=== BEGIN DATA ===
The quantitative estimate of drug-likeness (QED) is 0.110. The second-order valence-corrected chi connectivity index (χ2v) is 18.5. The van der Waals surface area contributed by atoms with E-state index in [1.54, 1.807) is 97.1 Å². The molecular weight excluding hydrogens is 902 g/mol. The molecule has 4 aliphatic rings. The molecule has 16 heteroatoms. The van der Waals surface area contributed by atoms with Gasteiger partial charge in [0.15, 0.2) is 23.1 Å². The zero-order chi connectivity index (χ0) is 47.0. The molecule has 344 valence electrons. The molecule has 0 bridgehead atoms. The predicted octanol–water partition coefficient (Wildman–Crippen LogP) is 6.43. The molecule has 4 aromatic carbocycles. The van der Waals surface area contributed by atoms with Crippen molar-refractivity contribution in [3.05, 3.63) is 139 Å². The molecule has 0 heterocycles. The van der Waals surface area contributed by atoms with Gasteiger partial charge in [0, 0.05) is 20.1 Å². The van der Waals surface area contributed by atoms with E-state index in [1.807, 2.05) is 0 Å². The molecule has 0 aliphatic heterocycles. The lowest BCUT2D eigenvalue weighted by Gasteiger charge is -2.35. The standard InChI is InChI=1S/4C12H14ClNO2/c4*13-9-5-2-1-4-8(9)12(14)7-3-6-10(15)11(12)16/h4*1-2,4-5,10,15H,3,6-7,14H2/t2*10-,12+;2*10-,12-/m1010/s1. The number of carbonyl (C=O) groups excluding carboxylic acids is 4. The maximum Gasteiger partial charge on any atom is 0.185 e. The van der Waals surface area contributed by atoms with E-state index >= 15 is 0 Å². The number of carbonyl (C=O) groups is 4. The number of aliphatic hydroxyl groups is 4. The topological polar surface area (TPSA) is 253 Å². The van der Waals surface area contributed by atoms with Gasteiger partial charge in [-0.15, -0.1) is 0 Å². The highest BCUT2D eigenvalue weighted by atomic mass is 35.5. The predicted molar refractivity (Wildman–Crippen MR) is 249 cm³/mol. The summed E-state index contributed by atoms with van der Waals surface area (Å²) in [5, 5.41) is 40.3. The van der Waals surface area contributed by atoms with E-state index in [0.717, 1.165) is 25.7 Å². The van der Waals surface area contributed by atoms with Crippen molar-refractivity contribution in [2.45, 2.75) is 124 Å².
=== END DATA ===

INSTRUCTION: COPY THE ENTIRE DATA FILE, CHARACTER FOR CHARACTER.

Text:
The quantitative estimate of drug-likeness (QED) is 0.110. The second-order valence-corrected chi connectivity index (χ2v) is 18.5. The van der Waals surface area contributed by atoms with E-state index in [1.54, 1.807) is 97.1 Å². The molecular weight excluding hydrogens is 902 g/mol. The molecule has 4 aliphatic rings. The molecule has 16 heteroatoms. The van der Waals surface area contributed by atoms with Gasteiger partial charge in [0.15, 0.2) is 23.1 Å². The zero-order chi connectivity index (χ0) is 47.0. The molecule has 344 valence electrons. The molecule has 0 bridgehead atoms. The predicted octanol–water partition coefficient (Wildman–Crippen LogP) is 6.43. The molecule has 4 aromatic carbocycles. The van der Waals surface area contributed by atoms with Crippen molar-refractivity contribution in [3.05, 3.63) is 139 Å². The molecule has 0 heterocycles. The van der Waals surface area contributed by atoms with Gasteiger partial charge in [0, 0.05) is 20.1 Å². The van der Waals surface area contributed by atoms with E-state index in [1.807, 2.05) is 0 Å². The molecule has 0 aliphatic heterocycles. The lowest BCUT2D eigenvalue weighted by Gasteiger charge is -2.35. The standard InChI is InChI=1S/4C12H14ClNO2/c4*13-9-5-2-1-4-8(9)12(14)7-3-6-10(15)11(12)16/h4*1-2,4-5,10,15H,3,6-7,14H2/t2*10-,12+;2*10-,12-/m1010/s1. The number of carbonyl (C=O) groups excluding carboxylic acids is 4. The maximum Gasteiger partial charge on any atom is 0.185 e. The van der Waals surface area contributed by atoms with E-state index >= 15 is 0 Å². The number of carbonyl (C=O) groups is 4. The number of aliphatic hydroxyl groups is 4. The topological polar surface area (TPSA) is 253 Å². The van der Waals surface area contributed by atoms with Gasteiger partial charge in [-0.15, -0.1) is 0 Å². The highest BCUT2D eigenvalue weighted by atomic mass is 35.5. The predicted molar refractivity (Wildman–Crippen MR) is 249 cm³/mol. The summed E-state index contributed by atoms with van der Waals surface area (Å²) in [5, 5.41) is 40.3. The van der Waals surface area contributed by atoms with E-state index in [0.717, 1.165) is 25.7 Å². The van der Waals surface area contributed by atoms with Crippen molar-refractivity contribution in [2.45, 2.75) is 124 Å².